For those of us who are truly serious about loving food, those of us who think of bicycle chains and dark alleys when we hear the word "Foodie," Atlanta may be one of the Holy Cities of our faith. It is definitely true that great Southern food can be found in just about any city in the country in which a sizable population of Southerners resides. People tell me you can get good barbeque in Oakland, for instance, and I've found at least one good soul food place in SF. It is also true that scattered throughout the cities and tiny backwoods towns of the South are more great meals than any one human being could ever imagine to sample in a lifetime (even if said lifetime managed to escape curtailment at the hands of the attendant cholesterol that this cuisine proudly assaults its acolytes with). Each state, each subregion, each city, each cook has their own techniques, tricks, and preferences. And there is of course the omnipresent racial divide. The same dish is sometimes quite different when filtered through the cultural lens of either side of the melanin line. More talented writers on food have addressed the issues of race in Southern cuisine, and I certainly am not qualified to wrassle that sack of porcupines. Anyway, more germane to the point of this writing is that Atlanta is an embarrassment of riches for the discerning omnivore. The sheer size and historical density of the city, coupled with its citizens' sense of pride in their heritage has resulted in a bewildering array of culinary seductions. I have had the chance to sample a few of them.
The photographs accompanying this post were taken of my meals at Mary Mac's Tea Room and Paschal's Restaurant, both of which are Altanta institutions. I also had barbeque at Daddy D'z this afternoon, and I forgot my camera. These were the three best meals of my visit, and I think that what I have to say here will be mostly taken from those experiences.
Above you see our first course at Mary Mac's: fried crawfish tails and fried okra. The sauces are a vaguely spicy jalapeño cocktail sauce for the mudbugs and a lovely creamed horseradish concoction for the okra. These dishes were good. It's definitely possible to screw up crunchy fried things, but it's hard to make them really outstanding. The okra was fresh. The crawfish tails were probably frozen. Whatever. They were delicious. What is not documented in the photograph is the amuse bouche of a cup of potlikker and cornbread that we received upon making our order. That was divine. If you haven't had potlikker before, it's essentially the broth left over from making collard greens. The potlikker at Mary Mac's was subtle, porky, and delicious. Salty enough to make its point without destroying the vibrant flavor of the greens. It was intense enough that I elected not to order the collard as one of the sides with my main course, the fried chicken:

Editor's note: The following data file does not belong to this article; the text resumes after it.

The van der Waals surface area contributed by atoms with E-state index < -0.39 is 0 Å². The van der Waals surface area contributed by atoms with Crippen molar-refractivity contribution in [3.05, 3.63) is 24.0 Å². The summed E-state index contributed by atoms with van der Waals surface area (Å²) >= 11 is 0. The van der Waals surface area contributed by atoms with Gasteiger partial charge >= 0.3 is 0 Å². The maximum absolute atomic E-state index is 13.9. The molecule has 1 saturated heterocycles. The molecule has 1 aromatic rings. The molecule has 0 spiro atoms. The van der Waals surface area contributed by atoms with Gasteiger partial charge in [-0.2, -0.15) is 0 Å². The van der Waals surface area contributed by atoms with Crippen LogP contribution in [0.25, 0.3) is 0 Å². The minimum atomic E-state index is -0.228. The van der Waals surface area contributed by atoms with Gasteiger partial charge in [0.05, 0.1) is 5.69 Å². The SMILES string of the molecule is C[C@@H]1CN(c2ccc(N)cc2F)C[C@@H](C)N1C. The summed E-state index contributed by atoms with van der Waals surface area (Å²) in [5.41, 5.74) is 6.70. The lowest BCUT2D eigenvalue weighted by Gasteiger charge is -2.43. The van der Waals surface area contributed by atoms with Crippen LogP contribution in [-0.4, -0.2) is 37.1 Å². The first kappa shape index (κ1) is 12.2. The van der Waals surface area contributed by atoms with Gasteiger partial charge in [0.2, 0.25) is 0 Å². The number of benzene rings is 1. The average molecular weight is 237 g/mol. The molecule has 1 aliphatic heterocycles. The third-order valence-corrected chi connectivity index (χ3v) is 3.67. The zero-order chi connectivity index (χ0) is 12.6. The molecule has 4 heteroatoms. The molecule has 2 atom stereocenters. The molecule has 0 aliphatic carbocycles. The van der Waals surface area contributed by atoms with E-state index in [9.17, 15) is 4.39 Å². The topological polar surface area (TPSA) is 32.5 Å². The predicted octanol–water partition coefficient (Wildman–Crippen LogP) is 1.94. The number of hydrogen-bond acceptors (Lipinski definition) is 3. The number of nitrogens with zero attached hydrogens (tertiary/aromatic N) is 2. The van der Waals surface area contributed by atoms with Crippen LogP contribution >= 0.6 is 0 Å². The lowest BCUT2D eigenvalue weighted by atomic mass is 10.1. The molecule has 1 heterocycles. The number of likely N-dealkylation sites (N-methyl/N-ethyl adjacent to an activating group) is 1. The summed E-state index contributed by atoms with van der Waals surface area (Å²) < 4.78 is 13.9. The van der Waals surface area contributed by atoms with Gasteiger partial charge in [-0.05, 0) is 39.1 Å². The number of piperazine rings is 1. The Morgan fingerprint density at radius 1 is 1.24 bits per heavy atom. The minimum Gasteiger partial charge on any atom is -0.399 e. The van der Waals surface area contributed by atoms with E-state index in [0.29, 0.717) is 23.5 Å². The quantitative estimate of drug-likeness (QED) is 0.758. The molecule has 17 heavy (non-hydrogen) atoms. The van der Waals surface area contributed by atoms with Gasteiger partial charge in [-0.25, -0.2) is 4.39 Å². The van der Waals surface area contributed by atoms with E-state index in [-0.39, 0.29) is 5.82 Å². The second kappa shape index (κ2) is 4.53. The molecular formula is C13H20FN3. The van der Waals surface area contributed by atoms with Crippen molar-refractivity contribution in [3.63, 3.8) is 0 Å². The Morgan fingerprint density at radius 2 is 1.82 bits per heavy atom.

I wish that my camera could convey just how perfect the above meal was. The chicken was simultaneously somehow rich and greasy and dancingly light and crisp. It sat with me for hours afterwards, a gastronomic satori radiating out from my stomach. I have had better fried chicken. Frenchy's in Houston, for instance, has a far more flavorful batter. But there was something about the combination of comfort-food richness and sure-handed execution that made this bird stand out. I'm sorry I wasn't able to try the lauded buttermilk-marinated yardbird at Scott Peacock's Watershed in Decateur, but I am pleased with my choice.
The sides I chose for it, the mac and cheese and the hoppin' john were equally stellar. The mac and cheese had a wonderful curd-like consistency, perhaps from the use of ricotta or cottage cheese. The hoppin' john made me wish that I had forgone the rest of the dinner and just eaten a bowl of these black-eyed peas. I think that more traditionally, hoppin' john is a sort of bean stew, the way that Cajun and Creole cooks make red beans and rice. At Mary Mac's, it was a spoonful of their side order of black-eyed peas over rice. THAT DIDN'T FUCKING MATTER. These little guys were gorgeous. After my first bite, I bewailed my misfortune for having involved rice in the equation, and my dining companion
generously offered to let me finish hers. Predictably enough, she had plenty of that vile carrot and raisin salad left over (I'm sure it was wonderfully executed), and like six beans. Can I tell you? Can I convey the perfect love with which this humble legume was treated? Cooked just enough--firm but tender. Salty, and with an understated hint of pork, floating dreamlike just under the surface of the flavors. This is a wonderful example of how a minimum of ingredients, lovingly handled, can come together in a symphony of flavors that rivals the heights of the most exalted culinary baroqueries. These beans alone make Mary Mac's worth visiting, and that's saying something, as the rest of the meal was pretty damned sublime.